A few hours ago I posted on some Robert Heinlein covers you might enjoy.
All the best
Maybe we should think of these nostalgic futures from our pasts as limited by time — but rather ideal visions that could still transpire. SF can compel us (and clearly has compelled you) to work towards and wish for a better future…. Heinlein (although I find him politically rather abhorrent) has succeeded in instilling a worthy positivism!
*as not limited by time
Yes, that’s true, Joachim. Although much of science fiction is about futures we fear, overall I feel science fiction has instilled in me a desire to create a positive future.
I have a love/hate relationship with Heinlein. I don’t like his politics either. I tend to only like his books published from 1947-1959. Of course, that was a period where his editors had some sway. When he went to Putnam, he found he could preach to his heart’s content. That ruined his stories for me.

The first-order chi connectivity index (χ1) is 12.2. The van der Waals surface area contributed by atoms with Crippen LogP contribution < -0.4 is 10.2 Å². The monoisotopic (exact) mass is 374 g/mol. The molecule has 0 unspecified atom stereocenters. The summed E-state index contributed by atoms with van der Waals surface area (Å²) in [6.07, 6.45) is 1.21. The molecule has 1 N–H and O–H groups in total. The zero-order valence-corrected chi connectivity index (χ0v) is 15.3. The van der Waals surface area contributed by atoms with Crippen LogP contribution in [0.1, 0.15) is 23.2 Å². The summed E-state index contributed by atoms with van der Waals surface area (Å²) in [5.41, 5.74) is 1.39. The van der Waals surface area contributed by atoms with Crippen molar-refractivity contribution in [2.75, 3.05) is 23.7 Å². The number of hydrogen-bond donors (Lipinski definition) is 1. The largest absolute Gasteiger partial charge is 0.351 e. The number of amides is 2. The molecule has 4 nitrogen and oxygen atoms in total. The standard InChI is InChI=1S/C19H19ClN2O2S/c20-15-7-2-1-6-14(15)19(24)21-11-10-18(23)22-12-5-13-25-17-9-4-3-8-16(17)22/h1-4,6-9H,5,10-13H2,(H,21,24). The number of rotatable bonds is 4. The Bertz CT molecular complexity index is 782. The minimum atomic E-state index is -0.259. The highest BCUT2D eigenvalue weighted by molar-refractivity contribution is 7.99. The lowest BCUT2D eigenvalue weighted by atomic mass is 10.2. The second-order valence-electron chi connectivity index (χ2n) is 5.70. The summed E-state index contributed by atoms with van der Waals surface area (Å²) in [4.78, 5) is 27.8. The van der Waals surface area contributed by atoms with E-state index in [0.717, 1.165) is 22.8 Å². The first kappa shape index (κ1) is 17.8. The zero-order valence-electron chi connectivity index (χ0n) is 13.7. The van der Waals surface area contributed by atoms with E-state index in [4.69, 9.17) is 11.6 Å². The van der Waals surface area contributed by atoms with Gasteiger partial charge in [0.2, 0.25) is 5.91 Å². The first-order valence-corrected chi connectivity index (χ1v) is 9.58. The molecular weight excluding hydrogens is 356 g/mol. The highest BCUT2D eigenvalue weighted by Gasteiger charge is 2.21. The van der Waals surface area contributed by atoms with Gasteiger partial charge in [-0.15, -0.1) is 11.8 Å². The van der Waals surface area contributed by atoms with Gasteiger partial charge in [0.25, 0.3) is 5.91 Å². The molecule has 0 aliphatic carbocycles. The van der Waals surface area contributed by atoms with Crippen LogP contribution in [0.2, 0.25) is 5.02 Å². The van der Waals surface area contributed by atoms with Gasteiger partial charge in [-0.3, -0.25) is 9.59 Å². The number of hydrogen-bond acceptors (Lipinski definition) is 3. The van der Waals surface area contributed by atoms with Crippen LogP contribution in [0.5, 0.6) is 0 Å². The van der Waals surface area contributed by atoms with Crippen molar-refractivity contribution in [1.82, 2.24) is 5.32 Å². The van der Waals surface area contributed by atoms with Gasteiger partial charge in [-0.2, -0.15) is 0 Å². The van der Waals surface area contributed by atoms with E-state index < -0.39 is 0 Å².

I mostly think of Heinlein as his 12 Scribner juveniles and his few books from Doubleday.
Even futures that we fear might convince us to work against said futures…. SF isn’t an act of prognostication, we can’t get caught up in treating it as such 🙂
Heinlein, Asimov, Simak, and others had a certain view of the Future. But, what they didn’t account for was the Hegelian dialectic that produced voters and politicians who don’t believe in Science. The Future isn’t here because of the cuts in science funding. Science education in most public schools is a joke. If the Future arrives, it will be because scientists in the Far East and Europe make it happen.